Signatures of ultra fast Kelvin waves in the equatorial middle atmosphere and ionosphere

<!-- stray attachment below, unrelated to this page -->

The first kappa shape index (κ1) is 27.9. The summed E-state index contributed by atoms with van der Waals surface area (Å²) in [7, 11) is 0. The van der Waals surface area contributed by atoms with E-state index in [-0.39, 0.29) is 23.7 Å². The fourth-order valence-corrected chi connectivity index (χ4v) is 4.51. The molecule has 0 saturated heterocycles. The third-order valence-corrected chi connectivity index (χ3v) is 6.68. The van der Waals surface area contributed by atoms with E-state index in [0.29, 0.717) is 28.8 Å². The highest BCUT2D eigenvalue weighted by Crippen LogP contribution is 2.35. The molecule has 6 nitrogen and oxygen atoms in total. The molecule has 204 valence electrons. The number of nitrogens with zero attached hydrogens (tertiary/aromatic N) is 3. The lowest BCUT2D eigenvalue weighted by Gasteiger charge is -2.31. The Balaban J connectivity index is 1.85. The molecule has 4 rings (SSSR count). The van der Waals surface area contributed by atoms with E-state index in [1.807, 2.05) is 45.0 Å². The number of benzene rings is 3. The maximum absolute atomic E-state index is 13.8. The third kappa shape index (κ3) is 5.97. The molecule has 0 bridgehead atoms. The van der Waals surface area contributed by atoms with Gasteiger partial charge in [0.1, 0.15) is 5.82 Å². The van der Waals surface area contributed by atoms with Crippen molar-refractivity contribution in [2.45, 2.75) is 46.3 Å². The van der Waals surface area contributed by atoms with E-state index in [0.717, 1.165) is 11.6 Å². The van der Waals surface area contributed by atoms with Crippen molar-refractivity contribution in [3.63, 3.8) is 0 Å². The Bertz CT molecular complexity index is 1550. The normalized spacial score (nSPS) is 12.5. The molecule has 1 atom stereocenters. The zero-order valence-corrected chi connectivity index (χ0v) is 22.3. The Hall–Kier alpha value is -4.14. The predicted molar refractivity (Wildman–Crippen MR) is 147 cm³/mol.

[1] In the equatorial atmosphere, oscillations with periods of 3 to 4 days have been observed in the meteor radar zonal wind at Cariri (7.4°S, 36.5°W), in the ionospheric minimum virtual height h'F and the maximum critical frequency foF2 at Fortaleza (3.9°S, 38.4°W), and in the TIMED/SABER satellite temperature data in the stratosphere-mesosphere. Wavelet analyses of these time series reveal that the 3–4-day oscillation was observed for all of these data during the period from March 1 to 11, 2005. From the characteristics of the downward phase propagation (wavelength of ∼40 km), longitudinal and latitudinal extension, we conclude that this oscillation must be a 3.5–day Ultra Fast Kelvin (UFK) wave. This is the first report of clear evidence of propagation of a UFK wave from the stratosphere to the ionosphere. The UFK wave could have an important role in the day-to-day variability of the equatorial ionosphere evening uplift.